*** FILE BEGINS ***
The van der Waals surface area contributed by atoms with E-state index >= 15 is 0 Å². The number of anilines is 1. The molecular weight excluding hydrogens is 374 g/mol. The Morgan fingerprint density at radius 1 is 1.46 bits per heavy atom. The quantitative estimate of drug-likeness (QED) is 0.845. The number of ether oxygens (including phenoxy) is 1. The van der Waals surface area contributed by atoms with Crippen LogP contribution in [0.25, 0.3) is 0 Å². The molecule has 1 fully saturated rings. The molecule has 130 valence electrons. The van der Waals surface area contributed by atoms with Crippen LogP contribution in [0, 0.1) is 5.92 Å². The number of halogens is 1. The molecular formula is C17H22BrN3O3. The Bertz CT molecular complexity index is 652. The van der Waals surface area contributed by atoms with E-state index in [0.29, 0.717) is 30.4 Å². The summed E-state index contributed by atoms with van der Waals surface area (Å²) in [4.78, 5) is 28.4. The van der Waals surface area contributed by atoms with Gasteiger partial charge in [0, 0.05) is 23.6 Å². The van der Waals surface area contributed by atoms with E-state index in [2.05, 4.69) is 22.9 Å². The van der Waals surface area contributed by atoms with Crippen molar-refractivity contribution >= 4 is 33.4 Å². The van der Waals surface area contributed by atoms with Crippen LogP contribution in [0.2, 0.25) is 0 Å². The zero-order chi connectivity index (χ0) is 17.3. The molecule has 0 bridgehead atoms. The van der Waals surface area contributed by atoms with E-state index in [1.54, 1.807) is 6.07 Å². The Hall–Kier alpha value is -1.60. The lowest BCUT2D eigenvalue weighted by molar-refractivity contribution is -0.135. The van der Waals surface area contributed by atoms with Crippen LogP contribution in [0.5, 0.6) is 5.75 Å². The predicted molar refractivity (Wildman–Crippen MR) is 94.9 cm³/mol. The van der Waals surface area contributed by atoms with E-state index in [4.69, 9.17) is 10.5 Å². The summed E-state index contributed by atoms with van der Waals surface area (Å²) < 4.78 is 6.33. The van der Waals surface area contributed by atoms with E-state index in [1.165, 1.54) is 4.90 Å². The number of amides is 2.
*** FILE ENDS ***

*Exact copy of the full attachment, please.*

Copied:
The van der Waals surface area contributed by atoms with E-state index >= 15 is 0 Å². The number of anilines is 1. The molecular weight excluding hydrogens is 374 g/mol. The Morgan fingerprint density at radius 1 is 1.46 bits per heavy atom. The quantitative estimate of drug-likeness (QED) is 0.845. The number of ether oxygens (including phenoxy) is 1. The van der Waals surface area contributed by atoms with Crippen LogP contribution in [0.25, 0.3) is 0 Å². The molecule has 1 fully saturated rings. The molecule has 130 valence electrons. The van der Waals surface area contributed by atoms with Crippen LogP contribution in [0, 0.1) is 5.92 Å². The number of halogens is 1. The molecular formula is C17H22BrN3O3. The Bertz CT molecular complexity index is 652. The van der Waals surface area contributed by atoms with E-state index in [0.29, 0.717) is 30.4 Å². The summed E-state index contributed by atoms with van der Waals surface area (Å²) in [4.78, 5) is 28.4. The van der Waals surface area contributed by atoms with Gasteiger partial charge in [0, 0.05) is 23.6 Å². The van der Waals surface area contributed by atoms with E-state index in [2.05, 4.69) is 22.9 Å². The van der Waals surface area contributed by atoms with Crippen molar-refractivity contribution >= 4 is 33.4 Å². The van der Waals surface area contributed by atoms with Crippen LogP contribution in [0.2, 0.25) is 0 Å². The zero-order chi connectivity index (χ0) is 17.3. The molecule has 0 bridgehead atoms. The van der Waals surface area contributed by atoms with E-state index in [1.54, 1.807) is 6.07 Å². The Hall–Kier alpha value is -1.60. The lowest BCUT2D eigenvalue weighted by molar-refractivity contribution is -0.135. The van der Waals surface area contributed by atoms with Crippen LogP contribution in [0.5, 0.6) is 5.75 Å². The predicted molar refractivity (Wildman–Crippen MR) is 94.9 cm³/mol. The van der Waals surface area contributed by atoms with E-state index in [4.69, 9.17) is 10.5 Å². The summed E-state index contributed by atoms with van der Waals surface area (Å²) < 4.78 is 6.33. The van der Waals surface area contributed by atoms with E-state index in [1.165, 1.54) is 4.90 Å². The number of amides is 2.